The Property of a Lady, one family owned from new
1928 MERCEDES-BENZ 26/120/180 TYP S TORPEDO ROADSTER
COACHWORK BY SAOUTCHIK
Commission No. 40156
Engine No. 72151
Cream with red leather upholstery and tan cloth top
Engine: six cylinder, in-line, single overhead camshaft, supercharged with dual carburetors, 6,789cc, 120/180bhp; Gearbox: four speed manual; Suspension: live axles with semi-elliptic leaf springs; Brakes: four wheel mechanical drum. Left hand drive.
The premise for the merger of Daimler Motoren Gesellshaft and Benz & Cie. in 1926 was standard management logic. Both companies were on the ropes following Germany's post-World War I depression and desperately needed to rationalize models and manufacturing. That was the logic, but the Daimler-Benz merger worked because it resulted in some of the most exciting, famous and successful automobiles ever built.
Gottlieb Daimler had experimented with supercharging before the turn of the century. His son Paul, Chief Engineer at Daimler after the war, brought supercharging's first practical automobile application in the single overhead camshaft 2.6 liter four cylinder 10/40/65 (the numbers designate the engine's taxable/naturally aspirated/supercharged horsepower ratings) in 1922. Development was cut short when Paul Daimler left the company in late 1922 but resumed when Dr. Ferdinand Porsche arrived in Untertürkheim in April 1923 from Austro-Daimler. Porsche applied his skills to developing a replacement for the single overhead camshaft six cylinder 28/95, a 7 liter giant derived from Paul Daimler's DF80 aircraft engine.
Porsche's first effort displaced only 3,920cc, the 15/70/100. The masterpiece, however, was the replacement for the 28/95. Displacing 6,246cc, it was designated the 24/100/140 and has become known as the Mercedes model K. The powerful engine exposed the existing Mercedes chassis' shortcomings in both handling and brakes, and Dr. Porsche turned his attention to remedying these in the next, short wheelbase (134 inch), model K.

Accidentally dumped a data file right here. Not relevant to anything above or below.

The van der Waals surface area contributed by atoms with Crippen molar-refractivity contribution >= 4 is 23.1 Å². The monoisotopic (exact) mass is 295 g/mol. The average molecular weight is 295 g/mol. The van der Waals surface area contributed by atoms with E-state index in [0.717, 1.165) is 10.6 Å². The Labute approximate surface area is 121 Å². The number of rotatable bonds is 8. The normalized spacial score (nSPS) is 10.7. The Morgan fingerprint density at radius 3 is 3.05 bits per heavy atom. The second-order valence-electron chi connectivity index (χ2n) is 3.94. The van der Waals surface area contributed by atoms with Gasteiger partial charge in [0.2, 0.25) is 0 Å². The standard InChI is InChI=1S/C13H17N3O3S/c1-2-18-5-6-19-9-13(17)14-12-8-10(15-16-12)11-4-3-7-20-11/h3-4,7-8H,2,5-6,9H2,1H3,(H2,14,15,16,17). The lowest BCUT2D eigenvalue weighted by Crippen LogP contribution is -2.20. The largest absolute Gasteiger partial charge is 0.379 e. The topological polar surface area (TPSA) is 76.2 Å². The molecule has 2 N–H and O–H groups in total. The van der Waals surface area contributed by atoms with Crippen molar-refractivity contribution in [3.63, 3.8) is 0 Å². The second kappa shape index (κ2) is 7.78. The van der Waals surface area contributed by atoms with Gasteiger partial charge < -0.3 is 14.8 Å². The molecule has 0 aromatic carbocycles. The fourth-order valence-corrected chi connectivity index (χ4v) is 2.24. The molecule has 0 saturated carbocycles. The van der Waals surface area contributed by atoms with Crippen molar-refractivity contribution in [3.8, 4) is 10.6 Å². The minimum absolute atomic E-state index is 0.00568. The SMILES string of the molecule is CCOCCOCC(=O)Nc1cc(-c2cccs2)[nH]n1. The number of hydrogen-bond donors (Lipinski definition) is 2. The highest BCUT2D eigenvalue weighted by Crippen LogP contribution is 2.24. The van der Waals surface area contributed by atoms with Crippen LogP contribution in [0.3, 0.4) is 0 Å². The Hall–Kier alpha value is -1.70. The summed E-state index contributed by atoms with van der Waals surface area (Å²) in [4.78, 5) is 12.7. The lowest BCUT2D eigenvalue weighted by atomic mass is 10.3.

With the merger completed between Daimler and Benz, a process begun in 1925 and formally consummated on June 26, 1926, the joined companies' product lines, manufacturing and management were integrated and rationalized under the leadership of Wilhelm Kissel, a Benz executive. Most importantly the marques' competition in racing ended and the combined companies' performance-development efforts were placed squarely behind the Mercedes.
The immediate result of the renewed focus and the concentration of the engineering talents of Dr. Porsche, Hans Nibel and Fritz Nallinger was the Mercedes-Benz Typ S, an automobile that would forever establish the credentials of Mercedes-Benz at the pinnacle of high performance luxury automobiles.
The post-war recession evaporated, succeeded by an era of prosperity and a new social freedom, the Jazz Age. The Typ S, vigorous, powerful, vibrant and purposeful, became its signature, the pinnacle of aspirations that in the Twenties seemed accessible to all.
The Typ S engine was all new. Now larger (6,789cc), it had larger valves, dual carburetors, a modestly increased compression ratio and a larger supercharger that delivered 7psi boost when engaged. Rated 26/120/180 horsepower, it owed little more than its single overhead camshaft and six cylinders to the earlier K and its predecessors. The design ingeniously deals with one of the major problems of Twenties automobiles, flexible chassis. For the S the Mercedes team designed a 'unit' engine and transmission, complete from the radiator mountings to the back of the transmission with torque tube drive to the rear axle. The massive powerplant contributed its own rigidity to the chassis structure, which itself was completely revised. The frame rails now kicked up over both the front and rear axles, with semi-elliptical leaf springs at all corners. The radiator was lowered to barely higher than the massive engine which itself was moved a foot to the rear for better weight distribution. Despite the refined, massive construction, the Typ S rolling chassis was 510 pounds lighter than the K.
The Typ S with its 7-tier radiator gave a 3 1/2 inch lower hood and much more sleek profile than the later Typ SS model which used the higher 8-tier radiator.
The S was, in its time, the ultimate supercar. Fitted with streamlined, lightweight two- and four-seat open coachwork from Sindelfingen and Europe's finest coachbuilders it was a sportwagon for select, successful owners who prized quality, flair and performance above all else.
It also was exclusive, with only 124 Typ S and 114 Typ SS built. Barney Oldfield drove a Mercedes-Benz Typ S. So did Zeppo Marx, Ralph De Palma, Al Jolson, Andre Dubonnet and Harold Vanderbilt.
One of them was ordered from Mercedes-Benz, Inc., the factory branch in New York, in 1928 by Mrs. Charles Levine. Mrs. Levine - who must have been particularly worldly and sophisticated - specified two seat Torpedo Roadster coachwork by Saoutchik in Paris. The transaction, however, was for reason or reasons unknown not consummated when it arrived in New York. The spectacular one-off, low windshield Saoutchik-bodied Mercedes-Benz Typ S remained on the showroom floor, attracting showroom traffic but doing nothing for the branch's profitability.
The salesmen got on the phones and one of them eventually contacted Frederick Henry Bedford, Jr., a young but successful prospect who numbered a Mercedes among his possessions and a directorship of the Rockefellers' Standard Oil among his accomplishments.
That car is still owned by his direct descendant, and is offered here today.